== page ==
If you’ve ever considered visiting Fes in particular, the Festival of World Sacred Music provides an incomparable opportunity to hear some of the best contemporary artists in a timeless setting.
The packed schedule of performances is also an invitation to meander the unmarked streets of the city. If you inevitably lose your way among the city’s old alleys and riads, or houses with gardens, a young Moroccan is always ready to guide you along—at a variable price, naturally.
Fes, a once great center of Islamic scholarship and trade, is impeccably well preserved and functional. Leather tanneries, jewelry, textile and pottery makers still sell their wares out of small nooks as they’ve done for centuries.
The light filters in through souks and casts shadows onto geometric archways and massive wooden gates. When the performances begin at sunset, music fills Fes’s tiled courtyards with genre-defying collaborations and artistic dialogues.
At this year’s 22nd Fes Festival, London-based musician Soumik Datta debuted a new score for a black and white Indian film by director Satyajit Ray entitled “King of Ghosts.”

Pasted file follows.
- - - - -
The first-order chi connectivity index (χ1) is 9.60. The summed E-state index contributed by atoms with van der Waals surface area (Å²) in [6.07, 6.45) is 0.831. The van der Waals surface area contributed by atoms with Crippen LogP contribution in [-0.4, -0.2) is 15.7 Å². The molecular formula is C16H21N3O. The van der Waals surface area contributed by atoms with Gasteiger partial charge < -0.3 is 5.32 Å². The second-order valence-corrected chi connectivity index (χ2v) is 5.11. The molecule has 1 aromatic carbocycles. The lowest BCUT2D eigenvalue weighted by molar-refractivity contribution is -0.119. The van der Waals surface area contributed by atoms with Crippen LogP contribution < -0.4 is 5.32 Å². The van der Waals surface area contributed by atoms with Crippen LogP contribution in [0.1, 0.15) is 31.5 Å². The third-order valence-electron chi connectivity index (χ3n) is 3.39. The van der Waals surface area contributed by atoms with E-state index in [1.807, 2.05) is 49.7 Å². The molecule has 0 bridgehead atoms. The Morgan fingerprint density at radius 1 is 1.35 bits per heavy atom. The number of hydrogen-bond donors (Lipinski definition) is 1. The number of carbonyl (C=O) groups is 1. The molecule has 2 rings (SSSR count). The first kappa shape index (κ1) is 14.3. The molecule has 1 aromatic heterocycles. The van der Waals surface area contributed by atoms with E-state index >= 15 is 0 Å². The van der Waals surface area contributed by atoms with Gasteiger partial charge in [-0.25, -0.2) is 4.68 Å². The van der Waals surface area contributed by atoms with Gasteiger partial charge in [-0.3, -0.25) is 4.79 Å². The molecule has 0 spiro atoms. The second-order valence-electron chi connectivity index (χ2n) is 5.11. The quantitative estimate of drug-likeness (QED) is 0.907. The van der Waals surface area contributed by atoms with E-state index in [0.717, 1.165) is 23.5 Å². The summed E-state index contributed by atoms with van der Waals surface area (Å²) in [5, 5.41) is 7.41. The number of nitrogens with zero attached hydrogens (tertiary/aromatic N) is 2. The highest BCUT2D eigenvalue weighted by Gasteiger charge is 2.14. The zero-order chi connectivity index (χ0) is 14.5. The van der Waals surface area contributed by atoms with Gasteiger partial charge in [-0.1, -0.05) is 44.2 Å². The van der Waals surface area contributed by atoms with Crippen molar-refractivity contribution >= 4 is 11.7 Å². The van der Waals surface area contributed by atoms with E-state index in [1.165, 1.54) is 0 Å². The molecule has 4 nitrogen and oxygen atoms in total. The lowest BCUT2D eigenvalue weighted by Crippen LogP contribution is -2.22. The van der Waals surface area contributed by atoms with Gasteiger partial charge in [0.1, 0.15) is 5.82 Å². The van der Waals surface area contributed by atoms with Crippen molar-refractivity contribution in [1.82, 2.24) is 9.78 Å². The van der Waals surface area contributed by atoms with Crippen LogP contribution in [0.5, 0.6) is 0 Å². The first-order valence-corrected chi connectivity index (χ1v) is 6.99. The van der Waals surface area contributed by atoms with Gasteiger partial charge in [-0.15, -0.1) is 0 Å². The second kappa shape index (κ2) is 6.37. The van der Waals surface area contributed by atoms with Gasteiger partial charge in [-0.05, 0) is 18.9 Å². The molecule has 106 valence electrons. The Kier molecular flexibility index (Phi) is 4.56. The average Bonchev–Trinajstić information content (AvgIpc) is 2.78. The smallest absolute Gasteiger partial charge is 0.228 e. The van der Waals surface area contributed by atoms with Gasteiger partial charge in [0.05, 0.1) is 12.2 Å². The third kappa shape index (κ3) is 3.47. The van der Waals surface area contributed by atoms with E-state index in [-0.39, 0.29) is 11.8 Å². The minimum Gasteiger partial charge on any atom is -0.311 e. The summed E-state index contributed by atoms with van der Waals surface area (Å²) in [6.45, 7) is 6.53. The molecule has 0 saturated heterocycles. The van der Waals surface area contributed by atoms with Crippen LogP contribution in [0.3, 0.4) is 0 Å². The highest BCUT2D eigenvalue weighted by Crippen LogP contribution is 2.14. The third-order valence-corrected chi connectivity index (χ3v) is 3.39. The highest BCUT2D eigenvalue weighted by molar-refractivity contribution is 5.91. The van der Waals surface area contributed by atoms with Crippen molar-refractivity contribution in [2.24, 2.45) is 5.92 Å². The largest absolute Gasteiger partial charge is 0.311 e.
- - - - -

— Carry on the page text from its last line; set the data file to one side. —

Datta performed the piece with a classical Moroccan Orchestra. After three days of rehearsals in a confusing mélange of French, English and Arabic, he says he was reminded why music remains the most universal of languages. “I think when people from different parts of the world come together, they can find solutions and music is the product of that solution and it is beautiful and it is healing and that’s the kind of music I want to make. Yes, it is for that moment but it is also something that can stay with the audience as a gift that they can refer back to when they need it.”
In addition to this year’s musical homage to India, the program put a spotlight on women artists and feminist history under the theme ‘Women Founders,’ one of the French-language forums was a tribute to the late Fatima Mernissi, whose iconic memoir Dreams of Trespass recounted her coming of age story behind harem walls in Fes.
For the opening night spectacle entitled ‘A Sky Full of Stars,’ musicians from Azerbaijan, India, and Morocco took to the stage in a lavish celebration of women’s role in sacred music.
Fes resident, Khalid Idrissi, attended that concert with his family and was especially excited to see Princess Lalla Salma, consort of King Mohammed VI of Morocco and Sheikha Moza bint Nasser, the chair of the Qatar Foundation attend the concert.
“It was different music from different countries and it was beautiful,” he told me. “It gives the city a very warm feeling and it gives us the chance to take beautiful pictures and gives us nice memories.”
But Idrissi was one of several residents who complained that despite its grand veneer, the festival has its failings. Idrissi owns a small guesthouse near one of the city’s central squares and says he was frustrated by how little information the organizers shared with local businesses.